Jessica Goodfellow
Apr 21, 2020

Asia-Pacific youth more hopeful amid COVID-19, but less trusting of others

Young people in APAC are leaning on humour and inspirational stories to get them through the pandemic, but are less trusting than their counterparts in other regions that everyone is doing their part.

Commuters in March in Beijing, China.
Commuters in March in Beijing, China.

Young people across Asia-Pacific are feeling more hopeful amid the COVID-19 pandemic than their counterparts in other regions of the world, but are also much less convinced that everyone is doing their part to limit the spread of the virus, according to a Vice study.

Vice conducted a global online survey of young people at the end of March (20-29) to find out how the coronavirus pandemic is affecting their lives, their worries and fears, and what they think a post-coronavirus world looks like (see "Here's how young people around the world really feel about COVID-19" for the global findings).

In Asia-Pacific, Vice surveyed a total of 2,979 people aged 16 to 44 from Australia, India, Indonesia, Japan, South Korea, Philippines, Singapore, and other parts of Southeast Asia.

As the first region to be impacted by the novel coronavirus, and therefore the furthest along in its response and recovery, with some regions of China beginning to return to normality, the study found that APAC youth are feeling more hopeful compared to the rest of the world (43% said they are hopeful, versus 36% globally).

‘Uncertainty’ and ‘empathy’ ranked as the predominant emotions in APAC, with 'calmness' and 'happiness' the lowest.

The main cause of fear and anxiety in APAC is the idea of family and friends getting sick, cited by two-thirds (66%) of respondents as their number one fear. Just over half (52%) are worried about catching coronavirus themselves, while the same proportion are worried about the economic impact of the outbreak.

While the vast majority (85%) of respondents in APAC felt that "they are doing everything they can to limit the spread of coronavirus", worryingly, less than a third (30%) feel that "others are doing everything they can to limit the spread"—this is 1.2 times higher than the rest of the world.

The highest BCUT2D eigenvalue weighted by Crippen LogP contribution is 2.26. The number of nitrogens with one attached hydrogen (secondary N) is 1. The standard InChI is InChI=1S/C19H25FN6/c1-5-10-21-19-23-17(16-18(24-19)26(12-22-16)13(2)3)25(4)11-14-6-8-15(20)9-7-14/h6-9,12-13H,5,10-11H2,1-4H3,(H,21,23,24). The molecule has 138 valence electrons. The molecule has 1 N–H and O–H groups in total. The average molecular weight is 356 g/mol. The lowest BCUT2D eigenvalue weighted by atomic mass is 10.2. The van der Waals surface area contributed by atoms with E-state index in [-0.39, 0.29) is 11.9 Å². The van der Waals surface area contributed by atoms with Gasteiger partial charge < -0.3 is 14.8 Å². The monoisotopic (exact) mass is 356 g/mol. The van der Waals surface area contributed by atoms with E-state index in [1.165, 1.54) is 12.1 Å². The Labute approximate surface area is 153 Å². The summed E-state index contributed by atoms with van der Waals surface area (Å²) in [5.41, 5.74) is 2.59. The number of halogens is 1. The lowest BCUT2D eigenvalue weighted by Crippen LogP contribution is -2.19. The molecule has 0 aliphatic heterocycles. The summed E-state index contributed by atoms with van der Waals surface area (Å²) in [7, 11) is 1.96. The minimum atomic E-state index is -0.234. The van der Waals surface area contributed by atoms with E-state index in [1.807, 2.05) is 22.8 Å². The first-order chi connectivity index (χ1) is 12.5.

Across the globe, young people are looking to family and friends as the number one way of "staying grounded" throughout the pandemic. This is also true of APAC—according to 62% of respondents. In APAC, this is followed by social media (45%) and finances (43%).

Humour was cited as the number one element that helps young people in APAC to get through the outbreak—even higher than news updates and daily tips/advice.

Meanwhile, when asked what type of content young people want more of during this time, more than two-thirds (68%) cited personal stories of people overcoming coronavirus—this tallies with 'empathy' being the second-highest emotion during this time. This was followed by uplifting, inspirational and humourous stories (49%), finance management (46%) and at-home entertainment (44%).

When it comes to the long-term impact of the COVID-19 pandemic, the young generation in APAC is split—half think it will have a positive impact, half negative. The way the economy operates, how the public engages with the community, the way the public works and socialises were cited as the biggest societal shifts.

As to where young people are getting their coronavirus updates, the most popular source—cited by 89% of respondents—is government organisations (CDC, WHO, etc). This is followed by traditional  news outlets (81% of respondents), hospitals and medical professionals (77%), and alternative/independent news outlets (72%).

Campaign Asia

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